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‘Right To Privacy’ not absolute, observes Supreme Court; hearing to continue tomorrow

A nine-judge Constitution bench of the Supreme Court today began hearing arguments to determine whether the right to privacy is a fundamental right under the Constitution.

Edited by: India TV News Desk, New Delhi [ Updated: July 19, 2017 19:49 IST ]
‘Right To Privacy’ not absolute, observes Supreme Court
‘Right To Privacy’ not absolute, observes Supreme Court

The Supreme Court on Wednesday observed that privacy is not absolute and cannot prevent the State from making laws imposing reasonable restrictions on citizens and said that ‘right to privacy’ was in fact too “amorphous” a term. The observation was made by a nine-judge Constitution bench of the apex court during a hearing to determine whether the right to privacy is a fundamental right under the Constitution. 

Earlier, senior lawyers Gopal Subramanium, Soli Sorabjee and Shyam Divan, presented their arguments before the bench headed by Chief Justice J S Khehar. The bench also comprises of Justices J Chelameswar, S A Bobde, R K Agrawal, Rohinton Fali Nariman, Abhay Manohar Sapre, D Y Chandrachud, Sanjay Kishan Kaul and S Abdul Nazeer. 

It is set to be a landmark verdict that will define the width of privacy citizens can enjoy as well as right of the state to restrict it. At present, neither the Constitution nor any law recognises privacy as a fundamental right.

During the hearing Justices DY Chandrachud and Rohinton Nariman posed some pressing questions to the counsel representing the petitioners.

“What would be the scope of the right? Would it include marriage – probably yes; procreation – probably yes; sexual orientation – probably yes. The moment we say there is Right to Privacy, the judgment in Naz Foundation becomes vulnerable,“ Justice Chandrachud said. 

The Naz Foundation case refers to Supreme Court judgement in which it overturned a Delhi High Court verdict that had set aside Section 377 of the IPC, a law framed in 1860 that criminalises consensual sex among adult homosexual men.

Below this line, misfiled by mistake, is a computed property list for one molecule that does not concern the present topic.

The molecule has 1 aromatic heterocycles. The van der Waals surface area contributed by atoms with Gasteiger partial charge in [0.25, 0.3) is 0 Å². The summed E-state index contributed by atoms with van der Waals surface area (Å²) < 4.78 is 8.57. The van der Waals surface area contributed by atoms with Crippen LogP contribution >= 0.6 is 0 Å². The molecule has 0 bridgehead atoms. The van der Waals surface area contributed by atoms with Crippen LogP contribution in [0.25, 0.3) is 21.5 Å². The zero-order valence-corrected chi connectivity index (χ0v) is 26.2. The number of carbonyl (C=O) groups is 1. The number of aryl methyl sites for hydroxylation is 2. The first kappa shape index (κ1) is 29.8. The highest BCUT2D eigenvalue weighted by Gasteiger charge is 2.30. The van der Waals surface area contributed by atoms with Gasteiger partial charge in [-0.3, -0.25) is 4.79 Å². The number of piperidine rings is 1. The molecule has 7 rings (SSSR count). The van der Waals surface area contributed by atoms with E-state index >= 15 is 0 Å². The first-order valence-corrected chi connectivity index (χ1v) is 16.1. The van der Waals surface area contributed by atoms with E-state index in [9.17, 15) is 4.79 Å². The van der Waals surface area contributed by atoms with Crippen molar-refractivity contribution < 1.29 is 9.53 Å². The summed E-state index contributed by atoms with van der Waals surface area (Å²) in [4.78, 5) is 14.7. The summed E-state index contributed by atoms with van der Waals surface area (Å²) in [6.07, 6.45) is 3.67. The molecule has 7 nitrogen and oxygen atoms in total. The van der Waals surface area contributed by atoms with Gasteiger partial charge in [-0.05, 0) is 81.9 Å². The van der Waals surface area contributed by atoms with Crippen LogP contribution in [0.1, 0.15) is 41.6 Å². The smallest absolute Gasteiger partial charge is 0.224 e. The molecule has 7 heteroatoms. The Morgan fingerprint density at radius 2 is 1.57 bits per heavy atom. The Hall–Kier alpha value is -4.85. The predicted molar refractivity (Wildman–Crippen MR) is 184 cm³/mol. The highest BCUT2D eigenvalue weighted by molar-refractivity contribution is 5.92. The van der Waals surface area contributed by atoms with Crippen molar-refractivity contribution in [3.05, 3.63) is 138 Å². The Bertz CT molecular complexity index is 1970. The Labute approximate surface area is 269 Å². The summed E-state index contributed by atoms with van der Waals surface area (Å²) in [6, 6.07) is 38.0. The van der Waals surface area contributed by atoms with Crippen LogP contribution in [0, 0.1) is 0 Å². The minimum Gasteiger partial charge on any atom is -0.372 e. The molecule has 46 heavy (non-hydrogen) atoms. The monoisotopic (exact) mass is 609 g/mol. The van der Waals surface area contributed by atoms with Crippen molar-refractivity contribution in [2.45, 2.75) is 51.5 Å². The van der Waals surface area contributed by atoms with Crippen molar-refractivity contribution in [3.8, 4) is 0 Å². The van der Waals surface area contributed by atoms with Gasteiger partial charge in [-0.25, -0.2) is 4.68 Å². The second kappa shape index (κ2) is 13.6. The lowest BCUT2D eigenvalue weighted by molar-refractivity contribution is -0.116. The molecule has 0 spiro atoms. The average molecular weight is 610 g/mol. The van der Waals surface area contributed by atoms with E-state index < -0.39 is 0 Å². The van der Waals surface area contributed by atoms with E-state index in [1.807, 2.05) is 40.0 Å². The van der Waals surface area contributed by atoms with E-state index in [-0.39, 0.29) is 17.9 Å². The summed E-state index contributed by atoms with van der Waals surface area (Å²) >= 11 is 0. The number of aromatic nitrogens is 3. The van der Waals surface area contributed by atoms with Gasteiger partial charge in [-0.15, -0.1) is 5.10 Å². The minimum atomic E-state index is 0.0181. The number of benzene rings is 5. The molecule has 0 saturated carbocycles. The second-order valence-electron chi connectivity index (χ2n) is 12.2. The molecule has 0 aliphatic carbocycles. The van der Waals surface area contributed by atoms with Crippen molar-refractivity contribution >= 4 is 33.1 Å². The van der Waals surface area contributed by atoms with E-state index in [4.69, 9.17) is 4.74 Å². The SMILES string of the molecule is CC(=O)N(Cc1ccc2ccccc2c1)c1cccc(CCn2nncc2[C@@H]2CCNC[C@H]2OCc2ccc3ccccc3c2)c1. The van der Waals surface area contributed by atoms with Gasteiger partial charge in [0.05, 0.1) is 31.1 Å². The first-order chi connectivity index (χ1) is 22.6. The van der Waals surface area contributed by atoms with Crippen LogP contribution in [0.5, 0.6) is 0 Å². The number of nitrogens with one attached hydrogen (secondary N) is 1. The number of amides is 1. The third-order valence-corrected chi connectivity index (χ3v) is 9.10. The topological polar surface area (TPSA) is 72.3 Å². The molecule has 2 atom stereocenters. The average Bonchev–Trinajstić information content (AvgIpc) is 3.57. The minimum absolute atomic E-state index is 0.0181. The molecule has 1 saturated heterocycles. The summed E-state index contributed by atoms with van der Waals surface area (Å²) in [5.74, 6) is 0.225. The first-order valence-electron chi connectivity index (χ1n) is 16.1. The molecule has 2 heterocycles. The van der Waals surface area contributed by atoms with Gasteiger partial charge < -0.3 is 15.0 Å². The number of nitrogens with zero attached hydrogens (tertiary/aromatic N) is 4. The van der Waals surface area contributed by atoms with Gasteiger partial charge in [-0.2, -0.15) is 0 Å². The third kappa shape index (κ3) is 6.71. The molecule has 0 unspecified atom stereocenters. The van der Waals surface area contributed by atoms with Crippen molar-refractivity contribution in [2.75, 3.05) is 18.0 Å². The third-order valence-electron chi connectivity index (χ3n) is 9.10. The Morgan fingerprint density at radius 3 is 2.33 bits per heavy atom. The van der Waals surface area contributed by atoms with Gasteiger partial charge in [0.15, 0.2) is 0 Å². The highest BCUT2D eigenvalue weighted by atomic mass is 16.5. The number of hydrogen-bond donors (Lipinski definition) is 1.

Justice Nariman asked the petitioners what would be the parameters on which violation of Right to Privacy should be tested. He sought more assistance from the petitioners’ counsel on the “parameters of challenge” against Right to Privacy.

Hearing in the case will continue tomorrow. 

A five-judge Constitution bench headed by the CJI, which was to deal with pleas challenging the validity of the Aadhaar scheme and the right to privacy attached to it, was faced with the two past verdicts, delivered in 1950 and 1962 by larger benches, holding that the privacy right was not a fundamental right. 

The apex court said the nine-judge bench would deal with the limited issue of right to privacy and the correctness of the two judgements. The matter challenging the Aadhaar scheme would be then referred back to a smaller bench, it said.

"During the course of the hearing today, it seems that it has become essential for us to determine whether there is any fundamental right of privacy under the Indian Constitution," the bench, also comprising Justices J Chelameswar, S A Bobde, D Y Chandrachud and S Abdul Nazeer, said.